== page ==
Last week, the solar flux index continued in the mid-70s, with a single sunspot group making its way across the visible disk.
Compare and contrast this with the same week last year, when there were actually five sunspot groups visible. This confirms, as it we didn’t know, that Solar Cycle 24 continues to decline. The current estimates for sunspot minimum place it around 2019 to 2020, so get used to more of the same.
The good news last week was that conditions were more geomagnetically stable, with the K-index mostly around one after Monday, the 7th. This meant that there was DX to be had, including some short-lived openings to the Far East on 20 and 30 metres around 1800hrs.
Milton, ZP9CTS in Paraguay was also worked by Tony, G4CJC on Tuesday using the new digital mode FT8 on 10 metres.
Next week may start off unsettled due to another solar coronal hole, which became Earth-facing on Wednesday. This suggests unsettled geomagnetic conditions could occur from Friday, the 11th, and run into this weekend. This could spark auroral conditions, but may ultimately result in depressed maximum useable frequencies.
Once the weekend is over, next week should be more settled and conditions may settle. Look for DX openings on 30, 20, and 17 metres, with occasional sporadic E openings on higher bands at times.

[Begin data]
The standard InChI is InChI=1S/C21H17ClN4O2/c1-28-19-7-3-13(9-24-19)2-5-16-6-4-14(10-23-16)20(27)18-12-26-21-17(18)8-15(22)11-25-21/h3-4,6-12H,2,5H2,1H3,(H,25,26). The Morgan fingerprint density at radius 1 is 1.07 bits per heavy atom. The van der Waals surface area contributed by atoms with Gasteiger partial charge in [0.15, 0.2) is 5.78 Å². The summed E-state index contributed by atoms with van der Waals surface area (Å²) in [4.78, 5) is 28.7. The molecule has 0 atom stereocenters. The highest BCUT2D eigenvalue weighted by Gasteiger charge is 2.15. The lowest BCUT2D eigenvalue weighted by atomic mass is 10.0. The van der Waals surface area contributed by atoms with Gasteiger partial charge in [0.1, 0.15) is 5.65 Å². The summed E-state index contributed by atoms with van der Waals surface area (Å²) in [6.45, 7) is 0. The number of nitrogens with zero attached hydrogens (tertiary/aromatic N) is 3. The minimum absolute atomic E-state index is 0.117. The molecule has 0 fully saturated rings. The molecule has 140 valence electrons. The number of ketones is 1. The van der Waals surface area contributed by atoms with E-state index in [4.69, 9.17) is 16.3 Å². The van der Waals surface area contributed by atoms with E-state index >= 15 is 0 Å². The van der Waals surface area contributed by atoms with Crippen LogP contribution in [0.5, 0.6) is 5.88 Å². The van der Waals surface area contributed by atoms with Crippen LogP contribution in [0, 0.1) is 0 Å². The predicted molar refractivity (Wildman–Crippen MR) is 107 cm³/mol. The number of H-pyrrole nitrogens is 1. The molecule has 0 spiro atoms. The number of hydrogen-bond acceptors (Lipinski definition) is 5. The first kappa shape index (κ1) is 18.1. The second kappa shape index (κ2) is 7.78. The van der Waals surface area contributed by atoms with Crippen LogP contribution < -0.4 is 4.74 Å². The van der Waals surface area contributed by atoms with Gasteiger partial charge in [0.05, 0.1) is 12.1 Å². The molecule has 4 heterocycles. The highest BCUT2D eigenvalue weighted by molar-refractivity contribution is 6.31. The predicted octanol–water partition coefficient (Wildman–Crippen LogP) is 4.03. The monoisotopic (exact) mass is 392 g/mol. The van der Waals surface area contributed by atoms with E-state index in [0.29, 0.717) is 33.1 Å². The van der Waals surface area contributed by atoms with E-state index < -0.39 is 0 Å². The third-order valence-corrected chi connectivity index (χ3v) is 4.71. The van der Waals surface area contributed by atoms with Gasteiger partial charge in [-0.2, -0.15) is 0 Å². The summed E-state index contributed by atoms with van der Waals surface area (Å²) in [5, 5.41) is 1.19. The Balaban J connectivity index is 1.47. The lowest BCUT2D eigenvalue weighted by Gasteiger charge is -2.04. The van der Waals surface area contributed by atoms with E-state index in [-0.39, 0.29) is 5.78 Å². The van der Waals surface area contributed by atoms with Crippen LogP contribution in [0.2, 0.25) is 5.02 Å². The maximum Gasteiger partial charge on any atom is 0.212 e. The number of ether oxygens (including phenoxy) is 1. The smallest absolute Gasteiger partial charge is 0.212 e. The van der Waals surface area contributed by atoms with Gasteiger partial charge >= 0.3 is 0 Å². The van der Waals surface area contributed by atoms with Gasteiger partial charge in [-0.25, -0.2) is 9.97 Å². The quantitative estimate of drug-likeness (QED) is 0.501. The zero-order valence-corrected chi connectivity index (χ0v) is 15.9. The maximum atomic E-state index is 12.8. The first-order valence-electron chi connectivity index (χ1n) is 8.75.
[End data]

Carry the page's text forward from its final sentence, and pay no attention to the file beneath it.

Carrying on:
VHF and up:
The big problem with multiple weather models is that they usually predict ridges of high pressure and troughs across the country at different times. It’s best therefore, to provide generalised operating guidance for the different weather types.
This week, the ridges of high pressure will tend to favour the south of the country for tropo, principally into the continent and across Biscay to Spain. The troughs and lows usually bring rain scatter and there’s been some good examples with the heavy thundery downpours lately. Look for heavy rain, shown as bright colours on the many online rainfall radars, to get the best from any large storm events.
The Perseids passed their peak at the weekend, but activity will still be high over the next few days for meteor scatter enthusiasts.
Sporadic E is still hanging on into the last part of the season with a few openings on most days, but not necessarily reachable from the UK. It’s quite likely that the unsettled weather currently bodes well for sporadic E, since the powerful upper atmosphere jet streams that drive the rainy weather are also good for sporadic E.
The lunar cycle continues on its predictable way. Now, and for the next few years, lowest path losses are coinciding with highest declination in the Northern Hemisphere. This means that Moon windows are longest when losses are at their lowest. This week should be good for EME, with falling losses as we move towards perigee and maximum declination on Friday.